The engineering, courtesy of John Haddad (Eyes of Fire, Phobia) gives the production a well-deserved amount of clear and distinctive biting crunch yet a slight shroud of darkness. The absolutely tremendous sound of the guitars explodes out of the speakers in a flurry of rage and violence. Though the vocals are further back in the mix and rather buried behind the monstrous guitar tone, they’re actually quite different for the style. Charles Elliot gracefully swaps between styles consisting of thick death metal lows and black metal snarls creating a multi-dimensioned layer rife with interesting variety of musical texture
What really separates Abysmal Dawn from the rest of the herd is their eclectic blend of extreme metal that even manages to incorporate slight Swedish and Norwegian black metal styling from time to time. Though plenty of comparisons are to be made to At the Gates considering their implementation of Gothenburg slice ‘n dice in frequent instances, especially “The Hand of Death” and “Blacken the Sky”, it’s refreshing to note that From Ashes doesn’t descend into yet another dull ass effort of all out pathetic Gothenburg worship towards Dark Tranquillity et al in a pointless recap of better bands.
There’s no denying that guitarists Jamie Boulanger and Charles Elliott are damn well talented. Not meaning to scoff at Terry Barajas to blend all this seamlessly together, but it’s the guitarwork that makes the album what it is. Not only are they well versed in their traditional death metal courtesy of Carcass and Death exhibited through the opening barrage of “Servants to Their Knees” lashing out expertly, but From Ashes has a host of influences including their simply astounding acrobatic Floridian death (i.e. Monstrosity or Malevolent Creation). These moments are categorized by bounding from acrobatic, melodic solos to the occasional vitriolic rhythms. A prime example is “Crown Desire” which juxtaposes the two elements perfectly with the unabashed thrash death of “Salting the Earth”. All the while, numbers like “Blacken the Sky” and “State of Mind” reveal their affinity for New York death metal with the use of abrupt rhythm sections and punchy palm mutes ala Suffocation; songs like “Solitudes Demise” brings their blend of Scandinavian melody to the forefront. Abysmal Dawn’s eclectic blend of well-executed death metal really separates them as wolves amongst sheep in a genre plagued by low talent and even lower originality.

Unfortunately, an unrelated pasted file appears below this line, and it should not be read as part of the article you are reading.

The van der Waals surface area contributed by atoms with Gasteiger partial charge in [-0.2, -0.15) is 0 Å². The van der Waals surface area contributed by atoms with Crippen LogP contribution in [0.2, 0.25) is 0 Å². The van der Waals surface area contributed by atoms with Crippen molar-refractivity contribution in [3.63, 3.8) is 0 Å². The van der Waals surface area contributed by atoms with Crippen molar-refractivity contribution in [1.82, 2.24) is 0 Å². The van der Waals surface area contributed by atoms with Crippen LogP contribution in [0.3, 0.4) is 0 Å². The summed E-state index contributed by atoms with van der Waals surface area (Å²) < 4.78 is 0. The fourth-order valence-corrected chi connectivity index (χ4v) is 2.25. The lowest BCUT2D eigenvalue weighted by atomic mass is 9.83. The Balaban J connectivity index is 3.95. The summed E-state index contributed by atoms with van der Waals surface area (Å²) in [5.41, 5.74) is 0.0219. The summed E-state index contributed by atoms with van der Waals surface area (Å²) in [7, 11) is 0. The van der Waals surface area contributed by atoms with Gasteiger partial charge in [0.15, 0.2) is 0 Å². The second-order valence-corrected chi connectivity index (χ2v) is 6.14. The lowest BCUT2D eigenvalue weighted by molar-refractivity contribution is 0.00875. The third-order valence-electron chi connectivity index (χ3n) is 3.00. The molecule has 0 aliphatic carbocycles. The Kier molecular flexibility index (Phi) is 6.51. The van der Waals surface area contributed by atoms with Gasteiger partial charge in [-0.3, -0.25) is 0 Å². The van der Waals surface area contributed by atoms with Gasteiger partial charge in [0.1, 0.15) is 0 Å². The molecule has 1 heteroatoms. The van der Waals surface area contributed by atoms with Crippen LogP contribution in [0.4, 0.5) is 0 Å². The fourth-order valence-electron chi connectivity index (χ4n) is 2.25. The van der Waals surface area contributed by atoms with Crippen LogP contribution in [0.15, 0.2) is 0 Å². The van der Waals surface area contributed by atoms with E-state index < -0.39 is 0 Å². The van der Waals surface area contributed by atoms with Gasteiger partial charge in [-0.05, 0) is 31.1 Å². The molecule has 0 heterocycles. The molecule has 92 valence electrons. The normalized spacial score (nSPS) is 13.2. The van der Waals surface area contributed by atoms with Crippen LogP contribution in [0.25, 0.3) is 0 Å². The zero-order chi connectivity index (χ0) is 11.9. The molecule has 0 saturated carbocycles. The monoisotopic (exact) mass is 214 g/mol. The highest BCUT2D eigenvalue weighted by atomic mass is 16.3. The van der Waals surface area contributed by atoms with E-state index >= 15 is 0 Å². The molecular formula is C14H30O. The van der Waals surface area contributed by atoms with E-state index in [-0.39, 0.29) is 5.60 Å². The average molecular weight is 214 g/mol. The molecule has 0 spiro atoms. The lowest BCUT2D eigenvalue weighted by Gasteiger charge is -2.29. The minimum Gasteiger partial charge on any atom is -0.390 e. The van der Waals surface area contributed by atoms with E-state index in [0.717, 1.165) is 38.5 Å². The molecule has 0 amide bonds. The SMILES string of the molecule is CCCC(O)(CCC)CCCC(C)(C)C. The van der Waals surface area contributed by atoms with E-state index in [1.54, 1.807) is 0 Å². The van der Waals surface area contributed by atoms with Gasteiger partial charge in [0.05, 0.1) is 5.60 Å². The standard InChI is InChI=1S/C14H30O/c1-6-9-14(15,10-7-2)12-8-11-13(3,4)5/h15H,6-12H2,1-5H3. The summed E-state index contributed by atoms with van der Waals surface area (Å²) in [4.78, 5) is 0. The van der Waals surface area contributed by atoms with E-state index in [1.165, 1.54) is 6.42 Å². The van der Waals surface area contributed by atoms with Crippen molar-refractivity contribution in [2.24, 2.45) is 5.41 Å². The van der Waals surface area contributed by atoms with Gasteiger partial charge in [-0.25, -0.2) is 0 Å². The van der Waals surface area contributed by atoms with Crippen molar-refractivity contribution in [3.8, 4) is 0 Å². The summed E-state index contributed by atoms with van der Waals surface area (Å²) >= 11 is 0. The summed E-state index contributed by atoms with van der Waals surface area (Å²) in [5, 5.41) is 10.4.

Say what you will about the current trend of American metal and the wave of NWSDM going the way it is, but Abysmal Dawn absolutely slaughters pop metalcore sensations like Phoenix Mourning, Beyond the Embrace, The Agony Scene, The Absence, and The Black Dahlia Murder. Realistically, there’s nothing on From Ashes that hasn’t already had a good once over by other bands, nor is Abysmal Dawn an original band by any stretch of the imagination, but because of how well their influences coalesce and their knack for writing a damn good song, Abysmal Dawn is by far above average. I’ll be honest, I normally can’t stomach the style for more than a song or two but these guys have been able to produce an album that is able to not only keep me interested, but impress me by taking a step forward yet never severing ties with traditionalism.